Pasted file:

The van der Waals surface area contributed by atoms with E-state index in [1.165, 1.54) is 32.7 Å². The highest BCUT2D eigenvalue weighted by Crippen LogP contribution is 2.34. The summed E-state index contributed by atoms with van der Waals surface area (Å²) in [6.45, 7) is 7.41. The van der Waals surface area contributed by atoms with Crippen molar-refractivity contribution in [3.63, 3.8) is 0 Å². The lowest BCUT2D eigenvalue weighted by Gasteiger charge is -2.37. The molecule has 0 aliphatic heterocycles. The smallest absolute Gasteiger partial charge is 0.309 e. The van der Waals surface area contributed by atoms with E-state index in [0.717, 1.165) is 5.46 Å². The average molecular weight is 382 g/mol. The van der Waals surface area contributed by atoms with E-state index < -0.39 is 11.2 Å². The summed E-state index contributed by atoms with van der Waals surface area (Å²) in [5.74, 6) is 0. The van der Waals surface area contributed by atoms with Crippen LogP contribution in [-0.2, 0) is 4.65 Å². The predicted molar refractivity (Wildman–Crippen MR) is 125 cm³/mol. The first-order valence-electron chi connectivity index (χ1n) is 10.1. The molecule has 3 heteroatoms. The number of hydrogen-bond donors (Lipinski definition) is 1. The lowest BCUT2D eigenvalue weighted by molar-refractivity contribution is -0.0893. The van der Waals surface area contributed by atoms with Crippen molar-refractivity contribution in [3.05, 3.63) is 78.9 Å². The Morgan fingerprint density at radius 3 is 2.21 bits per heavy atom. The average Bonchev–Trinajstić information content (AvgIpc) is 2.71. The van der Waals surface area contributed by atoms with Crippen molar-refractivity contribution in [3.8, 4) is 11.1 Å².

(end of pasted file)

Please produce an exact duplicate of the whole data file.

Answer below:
The van der Waals surface area contributed by atoms with E-state index in [1.165, 1.54) is 32.7 Å². The highest BCUT2D eigenvalue weighted by Crippen LogP contribution is 2.34. The summed E-state index contributed by atoms with van der Waals surface area (Å²) in [6.45, 7) is 7.41. The van der Waals surface area contributed by atoms with Crippen molar-refractivity contribution in [3.63, 3.8) is 0 Å². The lowest BCUT2D eigenvalue weighted by Gasteiger charge is -2.37. The molecule has 0 aliphatic heterocycles. The smallest absolute Gasteiger partial charge is 0.309 e. The van der Waals surface area contributed by atoms with E-state index in [0.717, 1.165) is 5.46 Å². The average molecular weight is 382 g/mol. The van der Waals surface area contributed by atoms with E-state index < -0.39 is 11.2 Å². The summed E-state index contributed by atoms with van der Waals surface area (Å²) in [5.74, 6) is 0. The van der Waals surface area contributed by atoms with Crippen LogP contribution in [-0.2, 0) is 4.65 Å². The predicted molar refractivity (Wildman–Crippen MR) is 125 cm³/mol. The first-order valence-electron chi connectivity index (χ1n) is 10.1. The molecule has 3 heteroatoms. The number of hydrogen-bond donors (Lipinski definition) is 1. The lowest BCUT2D eigenvalue weighted by molar-refractivity contribution is -0.0893. The van der Waals surface area contributed by atoms with Crippen molar-refractivity contribution in [3.05, 3.63) is 78.9 Å². The Morgan fingerprint density at radius 3 is 2.21 bits per heavy atom. The average Bonchev–Trinajstić information content (AvgIpc) is 2.71. The van der Waals surface area contributed by atoms with Crippen molar-refractivity contribution in [3.8, 4) is 11.1 Å².